Are You Human? – Activity

The first activity was looking at photography that is not directly created by humans.  I started to do some research for this activity and identified a list of potential topics to consider as sources of the image that I would share with the module this week.

The first area on my list was photography used by natural history projects and programmes to record animals that would be difficult to record using more traditional techniques. These include the use of animal triggered image capture which is discussed in a National Geographic article on Animal Selfies(, 2017)

The second area I considered was mapping technology used by companies such as Google and Apple which have evolved map technology beyond that created by traditional cartography. I found and interesting article by The Atlantic that explains the process used to merge imagery together to create the rich google data source(Madrigal, 2017). However given the vast amounts of data being merged together there are digital faults created in the imagery which could be viewed as interesting from an art perspective.

The third area I considered was companies that host livecam sites where the point of view is controlled by the organisation but as a photographer you can capture images from those live streams. One company I found was EarthTV that has live feeds from different cities around the world.

After looking at all of these different sources of images I decided to select an image created closer to home. As part of my main project I always considered recording the coast line from different perspectives and not restrict my photography to traditional perspectives achieved by human photographers. I had decided to undertake a few experiments to support this aspect of my project. One of the experiments was to attach a GoPro to one of the dogs when we go on our daily walks a record the work from her perspective. I decided to use timelapse photography to capture a stream and then select interesting images from the stream for inclusion in the project.

This is similar to work done by Christopher Allen and his cat ‘Nancy Bean'(BBC News, 2017)

This research led me to consider a broader question when does photography move from have direct human involvement to no longer have direct human involvement. In the animal trigger photography humans decided where to place the camera how the camera would be triggered but have delegated the trigger point to another source. Or in the case of CCTV or livecam images Asa photographer I am watching a stream from a fix perspective but I still decide when to trigger when to capture the image. In the case of my image I made decisions on timelapse frequency those the direction the sensor pointed was decided by our dog Nadia. However I decided which images to select from the stream.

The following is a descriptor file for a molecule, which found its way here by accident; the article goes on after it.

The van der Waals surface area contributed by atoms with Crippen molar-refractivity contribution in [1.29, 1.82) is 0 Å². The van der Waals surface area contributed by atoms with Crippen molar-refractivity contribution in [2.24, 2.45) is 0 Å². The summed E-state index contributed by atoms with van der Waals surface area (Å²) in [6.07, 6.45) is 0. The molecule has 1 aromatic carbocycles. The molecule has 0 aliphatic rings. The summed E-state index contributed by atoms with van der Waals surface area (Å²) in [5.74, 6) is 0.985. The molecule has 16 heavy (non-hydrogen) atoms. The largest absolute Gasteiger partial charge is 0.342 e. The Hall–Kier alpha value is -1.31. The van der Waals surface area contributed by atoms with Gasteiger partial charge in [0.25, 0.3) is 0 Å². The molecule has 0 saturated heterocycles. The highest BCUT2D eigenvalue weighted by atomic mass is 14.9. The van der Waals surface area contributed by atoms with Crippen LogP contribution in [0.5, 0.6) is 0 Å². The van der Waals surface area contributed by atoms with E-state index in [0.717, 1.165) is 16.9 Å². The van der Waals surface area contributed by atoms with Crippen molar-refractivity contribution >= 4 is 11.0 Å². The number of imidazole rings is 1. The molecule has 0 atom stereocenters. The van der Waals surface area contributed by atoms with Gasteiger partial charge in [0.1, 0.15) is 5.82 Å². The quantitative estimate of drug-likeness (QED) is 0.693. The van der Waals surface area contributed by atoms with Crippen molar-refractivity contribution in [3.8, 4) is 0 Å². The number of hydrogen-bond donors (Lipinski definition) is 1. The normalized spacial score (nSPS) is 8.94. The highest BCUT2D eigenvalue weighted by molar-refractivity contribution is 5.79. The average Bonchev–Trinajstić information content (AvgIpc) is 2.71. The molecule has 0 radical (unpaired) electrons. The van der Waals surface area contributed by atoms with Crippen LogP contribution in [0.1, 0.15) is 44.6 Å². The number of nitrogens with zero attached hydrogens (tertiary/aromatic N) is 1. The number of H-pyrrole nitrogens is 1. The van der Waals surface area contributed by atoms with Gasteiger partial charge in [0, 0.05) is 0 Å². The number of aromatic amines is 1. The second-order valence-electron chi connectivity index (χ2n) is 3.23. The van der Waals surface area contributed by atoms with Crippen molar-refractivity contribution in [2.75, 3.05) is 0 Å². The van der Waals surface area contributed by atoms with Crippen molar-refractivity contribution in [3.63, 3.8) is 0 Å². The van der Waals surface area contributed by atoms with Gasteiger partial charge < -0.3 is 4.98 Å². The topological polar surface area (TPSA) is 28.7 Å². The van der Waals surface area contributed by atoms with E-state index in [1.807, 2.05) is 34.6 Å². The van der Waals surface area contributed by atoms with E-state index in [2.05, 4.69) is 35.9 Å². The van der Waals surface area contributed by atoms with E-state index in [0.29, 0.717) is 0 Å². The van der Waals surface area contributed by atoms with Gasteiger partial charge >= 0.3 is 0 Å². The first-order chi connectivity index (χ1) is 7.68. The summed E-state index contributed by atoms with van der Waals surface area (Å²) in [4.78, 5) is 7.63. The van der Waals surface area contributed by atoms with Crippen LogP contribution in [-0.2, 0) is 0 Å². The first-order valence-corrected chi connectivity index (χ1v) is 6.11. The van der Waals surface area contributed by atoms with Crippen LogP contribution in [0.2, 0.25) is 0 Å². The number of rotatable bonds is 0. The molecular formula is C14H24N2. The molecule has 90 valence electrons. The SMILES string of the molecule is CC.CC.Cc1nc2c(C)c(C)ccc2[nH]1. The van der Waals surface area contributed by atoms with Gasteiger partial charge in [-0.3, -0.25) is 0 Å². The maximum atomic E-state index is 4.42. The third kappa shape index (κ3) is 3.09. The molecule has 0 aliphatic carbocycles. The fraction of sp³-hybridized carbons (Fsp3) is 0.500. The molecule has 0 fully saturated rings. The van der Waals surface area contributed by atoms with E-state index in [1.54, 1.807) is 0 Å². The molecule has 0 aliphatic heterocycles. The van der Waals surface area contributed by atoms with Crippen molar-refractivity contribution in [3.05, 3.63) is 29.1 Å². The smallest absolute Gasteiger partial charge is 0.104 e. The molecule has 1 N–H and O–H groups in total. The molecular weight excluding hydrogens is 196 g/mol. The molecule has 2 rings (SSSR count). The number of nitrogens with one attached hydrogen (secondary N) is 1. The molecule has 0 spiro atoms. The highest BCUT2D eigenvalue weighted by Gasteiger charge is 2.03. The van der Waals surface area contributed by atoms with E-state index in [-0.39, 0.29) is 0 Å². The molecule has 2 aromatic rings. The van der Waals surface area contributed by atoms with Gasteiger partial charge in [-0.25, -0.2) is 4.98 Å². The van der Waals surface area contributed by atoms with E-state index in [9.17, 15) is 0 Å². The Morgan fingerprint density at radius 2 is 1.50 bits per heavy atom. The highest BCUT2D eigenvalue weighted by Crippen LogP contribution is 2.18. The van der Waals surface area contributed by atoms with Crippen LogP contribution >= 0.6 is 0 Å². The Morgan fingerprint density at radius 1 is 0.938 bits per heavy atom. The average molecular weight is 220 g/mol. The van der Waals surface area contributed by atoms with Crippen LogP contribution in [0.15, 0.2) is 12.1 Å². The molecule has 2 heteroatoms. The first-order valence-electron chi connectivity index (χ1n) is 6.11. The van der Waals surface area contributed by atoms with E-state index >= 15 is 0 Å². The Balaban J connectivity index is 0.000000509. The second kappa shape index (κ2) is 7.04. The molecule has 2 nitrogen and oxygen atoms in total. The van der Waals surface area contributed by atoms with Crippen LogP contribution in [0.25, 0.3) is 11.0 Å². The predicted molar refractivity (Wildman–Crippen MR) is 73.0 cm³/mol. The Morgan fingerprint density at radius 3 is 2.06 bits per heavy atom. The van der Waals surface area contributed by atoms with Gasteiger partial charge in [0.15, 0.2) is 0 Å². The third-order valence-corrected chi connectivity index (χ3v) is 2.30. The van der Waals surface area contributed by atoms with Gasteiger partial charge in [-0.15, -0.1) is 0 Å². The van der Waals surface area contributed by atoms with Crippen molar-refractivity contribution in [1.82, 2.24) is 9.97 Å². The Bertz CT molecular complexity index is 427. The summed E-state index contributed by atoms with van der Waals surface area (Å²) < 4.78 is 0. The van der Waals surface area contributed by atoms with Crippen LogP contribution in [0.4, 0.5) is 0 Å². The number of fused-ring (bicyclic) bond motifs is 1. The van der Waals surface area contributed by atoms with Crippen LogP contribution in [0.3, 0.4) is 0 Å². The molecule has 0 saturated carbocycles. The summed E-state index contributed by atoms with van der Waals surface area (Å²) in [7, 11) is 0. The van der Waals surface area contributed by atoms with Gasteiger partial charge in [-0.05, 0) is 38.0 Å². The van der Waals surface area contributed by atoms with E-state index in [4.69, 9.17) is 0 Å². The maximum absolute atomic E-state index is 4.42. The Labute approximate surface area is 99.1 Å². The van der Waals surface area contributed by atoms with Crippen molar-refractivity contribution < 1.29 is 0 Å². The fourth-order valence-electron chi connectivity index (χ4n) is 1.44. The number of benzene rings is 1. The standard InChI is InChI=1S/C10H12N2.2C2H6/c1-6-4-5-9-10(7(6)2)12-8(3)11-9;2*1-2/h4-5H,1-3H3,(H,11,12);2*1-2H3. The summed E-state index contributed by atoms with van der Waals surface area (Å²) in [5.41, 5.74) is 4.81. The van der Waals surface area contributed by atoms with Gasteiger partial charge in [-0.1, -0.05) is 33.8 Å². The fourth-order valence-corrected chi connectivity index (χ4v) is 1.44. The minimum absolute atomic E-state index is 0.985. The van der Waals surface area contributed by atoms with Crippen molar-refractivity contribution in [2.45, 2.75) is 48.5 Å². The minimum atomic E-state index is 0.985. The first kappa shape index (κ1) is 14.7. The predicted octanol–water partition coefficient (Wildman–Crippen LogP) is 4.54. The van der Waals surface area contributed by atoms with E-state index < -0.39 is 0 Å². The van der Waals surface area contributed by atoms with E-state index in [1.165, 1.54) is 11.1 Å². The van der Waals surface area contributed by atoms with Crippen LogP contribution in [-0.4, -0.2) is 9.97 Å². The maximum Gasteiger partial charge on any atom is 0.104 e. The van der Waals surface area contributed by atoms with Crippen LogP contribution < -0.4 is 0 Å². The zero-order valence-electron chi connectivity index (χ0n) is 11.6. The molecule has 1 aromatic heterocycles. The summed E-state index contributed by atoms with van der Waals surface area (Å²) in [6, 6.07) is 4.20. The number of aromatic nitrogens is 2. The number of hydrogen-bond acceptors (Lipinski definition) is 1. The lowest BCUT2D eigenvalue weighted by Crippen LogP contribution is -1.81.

After discussions this question with some module members and David Ellision I reach the following conclusion on this subject relates to relinquishing control within the photographic process. 

Different methods result in relinquishing different levels of control so the direct human involvement using that definition is not binary but a continuum. For some photographers not having access to a viewfinder might push the method beyond a point where they now feel they are directly involved in the process however for another photographer they might be comfortable giving upon control over more parameters before they reach the point where they feel they do not have direct involvement in the process.

Looking at all the images posted this week they all have varying degrees of control relinquished. We have each interpreted direct differently hence diversity of images.

What I think this thread has made me think more about is which elements of image making do I control and which ones do I implicitly consider as secondary and do not control based on the method and apparatus I select for image making.


  • (2017). Animals Gone Wild: Nature Gets in on National Selfie Day. [online] Available at: [Accessed 17 Aug. 2017].
  • Madrigal, A. (2017). How Google Builds Its Maps—and What It Means for the Future of Everything. [online] The Atlantic. Available at: [Accessed 17 Aug. 2017].
  • BBC News. (2017). France exhibition for Devon cat’s photographs – BBC News. [online] Available at: [Accessed 17 Aug. 2017].


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